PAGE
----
All we are saying is that water = water is true, what is water? No other collection of things is water, and it is not a physical quality, but the quality water does exist [as with the color red/qualia]. we cannot say ‘there is no redness’, and so we cannot say there is no ‘you-ness’ nor that the emotional aspect is not fundamental to that. We could say that water must be warm, as should ones emotional state such to be content.
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Re: Is ‘water’ a quality of water?

Postby Stephen C Pedersen » Fri Apr 21, 2017 12:42 am

I like the fish metaphor. Fishes don't know what water is like. How would they ever know that it is wet if they've lived their whole lives in it? I would say that the most distinct quale of water is wetness. What do you guys think?
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Re: Is ‘water’ a quality of water?

Postby Amorphos » Fri Apr 21, 2017 3:12 am

Stephen C Pedersen wrote:I like the fish metaphor. Fishes don't know what water is like. How would they ever know that it is wet if they've lived their whole lives in it? I would say that the most distinct quale of water is wetness. What do you guys think?


to fish being wet is perhaps akin to us being dry, we still know what dry is. but I take your point, perhaps being weightless is most noticed by the fish. - but I don't see water as weightless lol.

we can still say wetness is a quality of water even if fish cannot deduce that no? I mean, just because you don't know something about it, doesn't mean that the water is not the same.
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Re: Is ‘water’ a quality of water?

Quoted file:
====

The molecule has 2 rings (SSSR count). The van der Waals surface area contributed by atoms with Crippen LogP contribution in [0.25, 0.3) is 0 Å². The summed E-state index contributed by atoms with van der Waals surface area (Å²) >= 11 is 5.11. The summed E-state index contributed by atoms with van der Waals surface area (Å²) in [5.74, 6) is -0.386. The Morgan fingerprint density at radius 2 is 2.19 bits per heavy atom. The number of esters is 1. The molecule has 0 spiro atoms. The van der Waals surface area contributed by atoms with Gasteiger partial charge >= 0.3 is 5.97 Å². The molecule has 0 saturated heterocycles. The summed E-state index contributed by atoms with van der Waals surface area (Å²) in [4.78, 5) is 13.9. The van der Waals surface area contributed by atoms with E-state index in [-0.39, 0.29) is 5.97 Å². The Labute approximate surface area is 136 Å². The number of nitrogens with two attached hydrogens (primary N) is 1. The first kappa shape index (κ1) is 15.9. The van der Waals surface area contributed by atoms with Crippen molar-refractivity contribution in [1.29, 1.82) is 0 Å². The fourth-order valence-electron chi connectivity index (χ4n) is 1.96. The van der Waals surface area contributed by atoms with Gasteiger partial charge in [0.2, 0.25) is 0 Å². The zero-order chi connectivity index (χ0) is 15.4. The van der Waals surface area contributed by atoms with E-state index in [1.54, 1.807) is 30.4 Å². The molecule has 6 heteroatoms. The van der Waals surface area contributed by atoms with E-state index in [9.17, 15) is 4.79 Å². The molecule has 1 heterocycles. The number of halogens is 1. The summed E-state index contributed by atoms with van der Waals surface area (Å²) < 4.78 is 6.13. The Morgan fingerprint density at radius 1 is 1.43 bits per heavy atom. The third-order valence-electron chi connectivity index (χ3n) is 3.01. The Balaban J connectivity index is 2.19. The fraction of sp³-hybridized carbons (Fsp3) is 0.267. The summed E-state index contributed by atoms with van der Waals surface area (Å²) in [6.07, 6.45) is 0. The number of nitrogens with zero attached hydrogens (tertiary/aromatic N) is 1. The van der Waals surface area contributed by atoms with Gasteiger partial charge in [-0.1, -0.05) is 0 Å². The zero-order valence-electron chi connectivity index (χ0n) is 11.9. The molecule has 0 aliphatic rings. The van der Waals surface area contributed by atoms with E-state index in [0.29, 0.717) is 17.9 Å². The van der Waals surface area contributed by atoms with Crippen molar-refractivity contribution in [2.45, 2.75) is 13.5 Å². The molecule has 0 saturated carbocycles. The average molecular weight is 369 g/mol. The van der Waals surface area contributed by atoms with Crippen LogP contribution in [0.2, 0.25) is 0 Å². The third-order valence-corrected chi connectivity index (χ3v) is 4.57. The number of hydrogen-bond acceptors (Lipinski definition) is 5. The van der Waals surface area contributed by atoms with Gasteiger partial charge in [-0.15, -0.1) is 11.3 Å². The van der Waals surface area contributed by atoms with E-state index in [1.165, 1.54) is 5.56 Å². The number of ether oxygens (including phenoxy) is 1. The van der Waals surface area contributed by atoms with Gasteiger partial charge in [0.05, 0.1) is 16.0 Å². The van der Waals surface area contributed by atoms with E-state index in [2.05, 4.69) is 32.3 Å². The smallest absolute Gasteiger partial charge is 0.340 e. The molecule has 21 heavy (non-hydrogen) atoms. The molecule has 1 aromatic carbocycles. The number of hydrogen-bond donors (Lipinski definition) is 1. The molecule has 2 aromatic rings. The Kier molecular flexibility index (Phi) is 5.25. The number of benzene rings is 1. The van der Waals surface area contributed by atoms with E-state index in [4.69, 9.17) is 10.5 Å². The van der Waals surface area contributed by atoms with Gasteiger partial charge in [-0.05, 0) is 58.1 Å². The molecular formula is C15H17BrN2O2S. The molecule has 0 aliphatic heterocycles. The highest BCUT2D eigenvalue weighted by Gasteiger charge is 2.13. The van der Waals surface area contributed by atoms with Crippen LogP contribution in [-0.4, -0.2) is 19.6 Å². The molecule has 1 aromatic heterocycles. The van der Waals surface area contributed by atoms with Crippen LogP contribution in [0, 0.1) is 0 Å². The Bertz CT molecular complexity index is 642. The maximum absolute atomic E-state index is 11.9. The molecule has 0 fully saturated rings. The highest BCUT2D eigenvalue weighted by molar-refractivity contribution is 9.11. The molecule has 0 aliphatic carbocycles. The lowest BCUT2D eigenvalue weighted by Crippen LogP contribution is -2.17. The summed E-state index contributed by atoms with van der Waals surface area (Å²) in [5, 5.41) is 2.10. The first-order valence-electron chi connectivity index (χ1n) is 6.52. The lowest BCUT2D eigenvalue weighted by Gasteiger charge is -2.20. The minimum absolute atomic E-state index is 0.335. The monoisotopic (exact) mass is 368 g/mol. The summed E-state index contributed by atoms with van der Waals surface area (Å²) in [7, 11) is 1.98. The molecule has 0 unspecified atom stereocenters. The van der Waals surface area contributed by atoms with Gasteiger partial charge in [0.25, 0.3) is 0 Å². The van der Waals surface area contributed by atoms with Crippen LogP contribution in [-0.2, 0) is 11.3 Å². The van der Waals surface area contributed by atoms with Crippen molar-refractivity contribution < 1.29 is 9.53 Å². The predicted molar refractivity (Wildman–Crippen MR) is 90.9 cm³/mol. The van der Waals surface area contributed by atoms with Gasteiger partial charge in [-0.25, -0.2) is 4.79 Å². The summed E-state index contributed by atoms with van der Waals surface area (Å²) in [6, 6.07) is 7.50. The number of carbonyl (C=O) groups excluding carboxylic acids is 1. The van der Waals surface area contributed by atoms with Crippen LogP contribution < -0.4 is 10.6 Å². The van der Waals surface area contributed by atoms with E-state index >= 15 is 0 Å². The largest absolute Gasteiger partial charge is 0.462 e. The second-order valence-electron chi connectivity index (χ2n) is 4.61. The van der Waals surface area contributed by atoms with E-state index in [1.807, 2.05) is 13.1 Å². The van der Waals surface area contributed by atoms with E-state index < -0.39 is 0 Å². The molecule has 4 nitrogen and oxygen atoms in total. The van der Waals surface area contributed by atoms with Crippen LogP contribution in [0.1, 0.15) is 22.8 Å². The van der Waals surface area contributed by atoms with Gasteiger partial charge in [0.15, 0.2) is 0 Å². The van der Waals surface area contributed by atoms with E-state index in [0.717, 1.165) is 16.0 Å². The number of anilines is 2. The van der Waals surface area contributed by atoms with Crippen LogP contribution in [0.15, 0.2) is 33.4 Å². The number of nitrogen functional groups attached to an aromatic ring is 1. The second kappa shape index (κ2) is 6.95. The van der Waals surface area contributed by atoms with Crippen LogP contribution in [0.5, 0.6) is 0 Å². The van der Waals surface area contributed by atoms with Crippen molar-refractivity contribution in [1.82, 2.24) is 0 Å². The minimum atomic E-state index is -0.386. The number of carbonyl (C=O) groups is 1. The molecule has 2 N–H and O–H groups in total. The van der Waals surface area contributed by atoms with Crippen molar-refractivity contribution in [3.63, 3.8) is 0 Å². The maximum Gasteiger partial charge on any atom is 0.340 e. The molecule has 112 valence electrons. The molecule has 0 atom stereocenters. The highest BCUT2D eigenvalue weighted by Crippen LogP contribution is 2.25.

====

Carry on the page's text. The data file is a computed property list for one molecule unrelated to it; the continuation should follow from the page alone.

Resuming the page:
Postby fuse » Fri Apr 21, 2017 10:12 am

Amorphos wrote:Is ‘water’ a quality of water?

This is like asking if the whole is also a piece of itself. An aspect of itself.

'Water' is just the abstraction of a phenomenon. The phenomenon is the thing, 'water' is how we refer to it.
If by 'water' someone really means 'liquidity' or 'fluidity' - then it is just a case of equivocation - but the answer would be yes, perhaps.
You wouldn't say fluidity is the essence of water, the chemical compound (H2O), but fluidity is a quality of water of a particular form, namely, liquid water.

Gravity may not be a property of water, but it is certainly a pervasive force that acts on water, as love acts on the soul.

Abstract wrote:Love is the gravity of the soul.
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Re: Is ‘water’ a quality of water?

Postby Amorphos » Fri Apr 21, 2017 5:52 pm

'Water' is just the abstraction of a phenomenon. The phenomenon is the thing, 'water' is how we refer to it.


When your mind sees red where there is green - in an optical illusion, the quality ‘red’ is in and of the mind [the observer]. if then, qualities are things [especially if red is not a property of transparent photons et al], then the quality ‘water’ is as much a thing as a colour, sound, touch or smell, an emotion even.

You wouldn't say fluidity is the essence of water, the chemical compound (H2O), but fluidity is a quality of water of a particular form, namely, liquid water.